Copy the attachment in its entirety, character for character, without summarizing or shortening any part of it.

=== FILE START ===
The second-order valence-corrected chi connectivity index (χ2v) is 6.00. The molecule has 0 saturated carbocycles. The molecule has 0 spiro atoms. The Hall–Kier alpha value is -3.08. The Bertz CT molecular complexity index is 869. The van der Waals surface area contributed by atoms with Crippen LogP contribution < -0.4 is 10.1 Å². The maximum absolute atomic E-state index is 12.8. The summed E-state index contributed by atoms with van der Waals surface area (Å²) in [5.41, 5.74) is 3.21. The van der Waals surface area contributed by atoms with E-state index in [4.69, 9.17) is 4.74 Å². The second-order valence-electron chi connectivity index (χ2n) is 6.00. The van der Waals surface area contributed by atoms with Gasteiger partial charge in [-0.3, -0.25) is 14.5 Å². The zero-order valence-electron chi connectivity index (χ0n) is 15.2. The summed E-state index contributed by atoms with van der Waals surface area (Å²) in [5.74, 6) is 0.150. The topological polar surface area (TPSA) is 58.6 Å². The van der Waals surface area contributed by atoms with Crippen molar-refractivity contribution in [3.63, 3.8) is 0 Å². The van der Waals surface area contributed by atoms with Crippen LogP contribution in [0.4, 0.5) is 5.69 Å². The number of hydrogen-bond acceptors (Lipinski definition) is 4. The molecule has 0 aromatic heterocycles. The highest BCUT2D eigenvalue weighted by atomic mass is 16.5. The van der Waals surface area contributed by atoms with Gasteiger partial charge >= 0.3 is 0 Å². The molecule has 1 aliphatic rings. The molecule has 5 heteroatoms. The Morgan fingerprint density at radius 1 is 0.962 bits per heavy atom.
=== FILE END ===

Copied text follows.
The second-order valence-corrected chi connectivity index (χ2v) is 6.00. The molecule has 0 saturated carbocycles. The molecule has 0 spiro atoms. The Hall–Kier alpha value is -3.08. The Bertz CT molecular complexity index is 869. The van der Waals surface area contributed by atoms with Crippen LogP contribution < -0.4 is 10.1 Å². The maximum absolute atomic E-state index is 12.8. The summed E-state index contributed by atoms with van der Waals surface area (Å²) in [5.41, 5.74) is 3.21. The van der Waals surface area contributed by atoms with E-state index in [4.69, 9.17) is 4.74 Å². The second-order valence-electron chi connectivity index (χ2n) is 6.00. The van der Waals surface area contributed by atoms with Gasteiger partial charge in [-0.3, -0.25) is 14.5 Å². The zero-order valence-electron chi connectivity index (χ0n) is 15.2. The summed E-state index contributed by atoms with van der Waals surface area (Å²) in [5.74, 6) is 0.150. The topological polar surface area (TPSA) is 58.6 Å². The van der Waals surface area contributed by atoms with Crippen molar-refractivity contribution in [3.63, 3.8) is 0 Å². The van der Waals surface area contributed by atoms with Crippen LogP contribution in [0.4, 0.5) is 5.69 Å². The number of hydrogen-bond acceptors (Lipinski definition) is 4. The molecule has 0 aromatic heterocycles. The highest BCUT2D eigenvalue weighted by atomic mass is 16.5. The van der Waals surface area contributed by atoms with Gasteiger partial charge >= 0.3 is 0 Å². The molecule has 1 aliphatic rings. The molecule has 5 heteroatoms. The Morgan fingerprint density at radius 1 is 0.962 bits per heavy atom.